CALGARY, Alberta (Reuters) - By last Friday morning in Canada’s oil capital, the scope of the disaster facing Calgary was becoming clear, and the reputation of the city’s first-term mayor was rising along with the floodwaters.
As the two rivers in the city of 1.1 million reached new heights in the worst flooding the province of Alberta has ever seen, a growing list of neighborhoods were evacuated and the downtown home to Canada’s largest oil companies was shut down as electrical substations failed.
In the chaos, Naheed Nenshi, the first Muslim elected to the office in a major North American city, was a ubiquitous presence - at media briefings, on Twitter, updating the status of city services, reminding Calgarians to stay safe and praising emergency workers. His well-timed jokes lightened the mood.
It was disaster management reminiscent, albeit on a smaller scale, of other North American politicians like New York Mayor Rudy Giuliani after the September 11 attacks and New Jersey Governor Chris Christie in the wake of Hurricane Sandy whose images were burnished by their performances in crises.
“As mayor (in these floods) I have three jobs,” the 41-year-old Nenshi told Reuters in an interview sandwiched between media briefings, tours of damaged neighborhoods and visits to thank the city’s thousands of volunteers.
“No. 1 is to make sure citizens have a lot of information on how to keep themselves safe. No. 2 is provide encouragement and resources to the real heroes. And No. 3 is to get out of the way and let people do their work. That’s what I have been trying to do since the whole thing started.”
The economic cost of the floods will likely reach into the billions. But Nenshi’s response has won him the sort of national acclaim that eludes other big-city Canadian mayors these days.
Toronto’s Rob Ford is under fire after two media outlets said they had seen a video that appeared to show him smoking crack cocaine (he says he does not smoke crack), while Montreal’s Michael Applebaum has stepped down to fight charges of corruption.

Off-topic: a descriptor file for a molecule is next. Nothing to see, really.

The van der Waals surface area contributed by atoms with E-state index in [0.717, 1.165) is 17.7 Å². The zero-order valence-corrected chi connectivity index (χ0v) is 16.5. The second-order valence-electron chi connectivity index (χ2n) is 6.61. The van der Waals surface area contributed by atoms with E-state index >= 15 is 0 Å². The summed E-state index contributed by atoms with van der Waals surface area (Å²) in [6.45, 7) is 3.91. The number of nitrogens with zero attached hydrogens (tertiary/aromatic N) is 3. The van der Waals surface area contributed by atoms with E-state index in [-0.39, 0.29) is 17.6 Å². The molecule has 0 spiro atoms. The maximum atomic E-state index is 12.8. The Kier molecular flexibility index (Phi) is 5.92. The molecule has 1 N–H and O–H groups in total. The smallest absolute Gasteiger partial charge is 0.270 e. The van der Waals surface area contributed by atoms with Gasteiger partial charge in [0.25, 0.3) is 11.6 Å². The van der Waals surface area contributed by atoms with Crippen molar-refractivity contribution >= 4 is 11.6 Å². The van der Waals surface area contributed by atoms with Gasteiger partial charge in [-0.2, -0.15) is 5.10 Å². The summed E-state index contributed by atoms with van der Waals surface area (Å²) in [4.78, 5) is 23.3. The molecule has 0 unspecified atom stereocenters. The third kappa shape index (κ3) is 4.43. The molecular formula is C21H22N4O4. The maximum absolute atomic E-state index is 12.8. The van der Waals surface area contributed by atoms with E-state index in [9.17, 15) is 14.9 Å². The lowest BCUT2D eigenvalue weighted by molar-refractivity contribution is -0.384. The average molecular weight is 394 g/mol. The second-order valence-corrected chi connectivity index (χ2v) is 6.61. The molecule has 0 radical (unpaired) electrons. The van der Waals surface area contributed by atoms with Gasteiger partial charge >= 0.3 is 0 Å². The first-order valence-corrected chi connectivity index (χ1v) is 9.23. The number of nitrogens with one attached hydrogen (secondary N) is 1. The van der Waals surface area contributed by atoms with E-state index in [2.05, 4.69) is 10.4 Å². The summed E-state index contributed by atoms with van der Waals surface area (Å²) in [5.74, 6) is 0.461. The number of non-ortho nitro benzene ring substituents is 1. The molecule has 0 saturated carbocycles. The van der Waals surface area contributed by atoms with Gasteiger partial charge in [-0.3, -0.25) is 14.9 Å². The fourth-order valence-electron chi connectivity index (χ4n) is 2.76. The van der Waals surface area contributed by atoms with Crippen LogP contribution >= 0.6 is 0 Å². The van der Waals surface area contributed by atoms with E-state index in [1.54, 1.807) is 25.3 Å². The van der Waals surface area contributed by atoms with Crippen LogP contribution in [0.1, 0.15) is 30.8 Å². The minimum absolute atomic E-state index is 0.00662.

“Mr. Nenshi has been such a superbly effective leader during the flood that has devastated his city and other Alberta communities that he appears on his way to folk-hero status,” the Globe and Mail newspaper said in an editorial on Monday.
‘I MUST LOOK TERRIBLE’
Even as the floodwaters rose, Nenshi maintained the Twitter presence that helped the left-leaning candidate win a surprise 2010 election victory in a city best known for sending conservatives to provincial and federal office. He is running for re-election this year, with little serious opposition.
But Nenshi says Calgary voters are not interested in ideology.
“We are a true meritocracy. Nobody in Calgary cares who your daddy was, what you look like or where you went to school,” he said. “They only care about what you bring to the table and how hard you work. This boring characterization of black, white, red, blue - I don’t think it has any bearing on people’s choices. People just want folks who do a good job.”
Before he was elected, Nenshi was a civic activist and business professor at Mount Royal University, known for being a frequent critic of Calgary’s fractious City Council. Born in Toronto, he was raised in Calgary by parents who emigrated from Tanzania. As mayor, he earns about C$200,000 and donates 10 percent of it to charity.
He was a dark-horse challenger in the 2010 race for Calgary mayor - experts thought a long-serving councilor with conservative leanings had the election locked up.
Nenshi ran a grassroots campaign on a limited budget that harnessed Twitter and other social media. Starting out as an outsider, his support surged in the final weeks of the campaign.
Even before the crisis, ThinkHQ opinion research firm put Nenshi’s approval ratings at 73 percent, down from an almost 88 percent as the city debated what to do with a tax refund from the provincial government.
It is the sort of number that often tempts local politicians to aim for higher office. But Nenshi said he had no ambitions to vie for another job.
“I have the best job in Canada, plus I can never remember what it is the federal government does,” he said. “Or I should say they send in the army to help when you have flooding, for which we are very grateful.”
His relentless pace and increasingly haggard appearance after round-the-clock briefings spawned the Twitter tag #nap4nenshi, which includes pictures of “Supernenshi”, with his chubby face Photoshopped onto a picture of Superman.
“Everybody asks me the question about how much sleep I have had, which means I must look terrible,” Nenshi said.
Editing by Janet Guttsman, Mary Milliken and Leslie Gevirtz